Doctors Criticized For Way They Deliver Down Syndrome Diagnosis

Some mothers call physicians insensitive when breaking the news, survey finds

Randy Dotinga

Randy Dotinga

Updated on January 05, 2005

WEDNESDAY, Jan. 5, 2005 (HealthDayNews) -- Many mothers of children with Down syndrome say their doctors treated them insensitively after their babies were diagnosed and failed to express proper levels of compassion, a new survey reports.

One doctor suggested, repeatedly, that a mother give her child up for adoption. Another referred to a woman's baby within earshot as an "FLK" -- "funny-looking kid." The survey also found that doctors often dwell on the negative aspects of having a child with Down syndrome without bothering to congratulate mothers on the birth of a baby.

"We found out that mothers are very frustrated and, by nearly all accounts, doctors are falling short," said study author Brian Skotko, a student at Harvard Medical School. "They just don't realize there's a better way to do things."

The survey results appear in the January issue of Pediatrics.

Skotko has a 24-year-old sister with Down syndrome and became interested in the experiences of mothers while co-writing a book about the condition. "Many of them shared with me their frustrations, their anxiety, and their fears of the process when they received the diagnosis of Down syndrome," he said.

However, doctors seemed confident in the way they delivered the news to the mothers, Skotko said. "I wanted to give mothers the opportunity to write report cards for doctors and let them know how they're doing," he said.

Skotko sent surveys to 2,945 mothers of Down syndrome children and received 985 responses from those whose babies were diagnosed after birth. He said he used a questionnaire with a 1-to-7 scale to gauge mothers' satisfaction with how their doctors discussed Down syndrome with them. So it wasn't possible to determine a percentage of those who answered the questionnaire who were dissatisfied with the way their doctors talked to them. However, the majority of the mothers reported being frightened or anxious after learning the diagnosis. Mothers reported that their physicians "talked little about the positive aspects of Down syndrome and rarely provided enough up-to-date printed materials or telephone numbers of other parents" of children with the condition, the study said.

Down syndrome occurs in about one in 800 births, according to U.S. health statistics, and it's most common among children of mothers older than 35. People with Down syndrome suffer from mental retardation and have an increased risk of congenital heart defects, respiratory and hearing problems, childhood leukemia and thyroid conditions. The disease is caused by a genetic malfunction, according to experts.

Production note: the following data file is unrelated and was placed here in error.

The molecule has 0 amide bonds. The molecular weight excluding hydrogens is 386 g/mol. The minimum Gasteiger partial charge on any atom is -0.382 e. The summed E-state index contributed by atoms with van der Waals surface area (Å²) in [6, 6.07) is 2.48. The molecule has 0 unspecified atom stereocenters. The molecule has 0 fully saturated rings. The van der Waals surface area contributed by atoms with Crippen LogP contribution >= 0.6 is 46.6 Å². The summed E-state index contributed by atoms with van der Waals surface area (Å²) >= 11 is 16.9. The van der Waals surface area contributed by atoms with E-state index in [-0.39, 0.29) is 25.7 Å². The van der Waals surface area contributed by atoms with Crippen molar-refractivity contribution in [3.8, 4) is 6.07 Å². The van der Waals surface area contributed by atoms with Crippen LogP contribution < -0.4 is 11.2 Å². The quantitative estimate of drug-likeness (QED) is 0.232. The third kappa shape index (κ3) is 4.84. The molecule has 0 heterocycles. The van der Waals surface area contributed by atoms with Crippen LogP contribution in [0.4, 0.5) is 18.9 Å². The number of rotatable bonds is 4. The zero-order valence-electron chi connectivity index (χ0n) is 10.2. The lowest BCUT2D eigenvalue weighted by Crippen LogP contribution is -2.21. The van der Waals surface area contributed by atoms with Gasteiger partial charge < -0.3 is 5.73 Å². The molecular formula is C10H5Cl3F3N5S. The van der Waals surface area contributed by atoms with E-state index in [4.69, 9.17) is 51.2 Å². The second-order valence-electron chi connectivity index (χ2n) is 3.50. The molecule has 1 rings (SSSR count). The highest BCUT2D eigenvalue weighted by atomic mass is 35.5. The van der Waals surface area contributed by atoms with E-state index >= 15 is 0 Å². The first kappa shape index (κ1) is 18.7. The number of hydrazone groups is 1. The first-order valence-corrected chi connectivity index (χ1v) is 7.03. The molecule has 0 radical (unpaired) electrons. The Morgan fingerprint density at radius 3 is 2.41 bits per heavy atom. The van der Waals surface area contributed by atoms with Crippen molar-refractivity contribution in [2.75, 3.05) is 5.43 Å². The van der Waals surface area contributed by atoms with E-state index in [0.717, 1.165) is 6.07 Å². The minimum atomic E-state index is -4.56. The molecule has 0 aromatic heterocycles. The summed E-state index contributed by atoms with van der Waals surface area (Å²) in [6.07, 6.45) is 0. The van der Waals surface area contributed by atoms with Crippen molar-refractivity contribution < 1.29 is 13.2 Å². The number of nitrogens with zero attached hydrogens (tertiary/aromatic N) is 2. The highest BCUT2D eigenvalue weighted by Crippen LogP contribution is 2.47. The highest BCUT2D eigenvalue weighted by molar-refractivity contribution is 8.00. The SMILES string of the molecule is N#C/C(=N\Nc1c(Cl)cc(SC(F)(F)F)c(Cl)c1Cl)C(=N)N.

Many mothers who took part in the survey said they were traumatized when they received the Down syndrome diagnosis after birth. Tests before birth can reveal the syndrome, but women don't always get them and they can be inaccurate, the study said.

Doctors can often make an initial diagnosis by looking at a baby, but can't confirm it until genetic tests are done. In some cases, doctors don't tell mothers of their concerns while they await the test results, Skotko said. "In the process, the mothers have said they feel like they're being avoided. They realize something's wrong, and they can't quite get the answers."

Once parents do get the news, doctors often fail to help them get in touch with support groups and other parents of children with Down syndrome, Skotko said, although he added that physicians have begun to do a better job on that front.

He recommends that medical schools spend more time on Down syndrome and expose students to people with the disorder. "Mothers have said they do want to know about realities, and doctors shouldn't paint the rosiest of pictures," he said. "But what mothers want is not only the medical realities but also the possibilities as well."

Many people with Down syndrome can attend school, hold jobs -- Skotko's sister works at a craft store -- and participate in athletics.

The survey results don't surprise Dr. William Cohen, director of the Down Syndrome Center of Western Pennsylvania at Children's Hospital of Pittsburgh.

"But I think it's getting a little bit better, and that's what the study shows," Cohen said. "There are changes in society and awareness that having a child with Down syndrome is different than what people considered it to be. It was often felt to be inevitably a life of sadness and grief for the parents."

Over time, support groups have helped change perceptions, and training for doctors has improved, Cohen said. For doctors, "it's not about being positive, but being balanced, to acknowledge that there are some problems, but there are things that can be surmounted and overcome."

More information

Learn more about Down syndrome from the National Down Syndrome Society.

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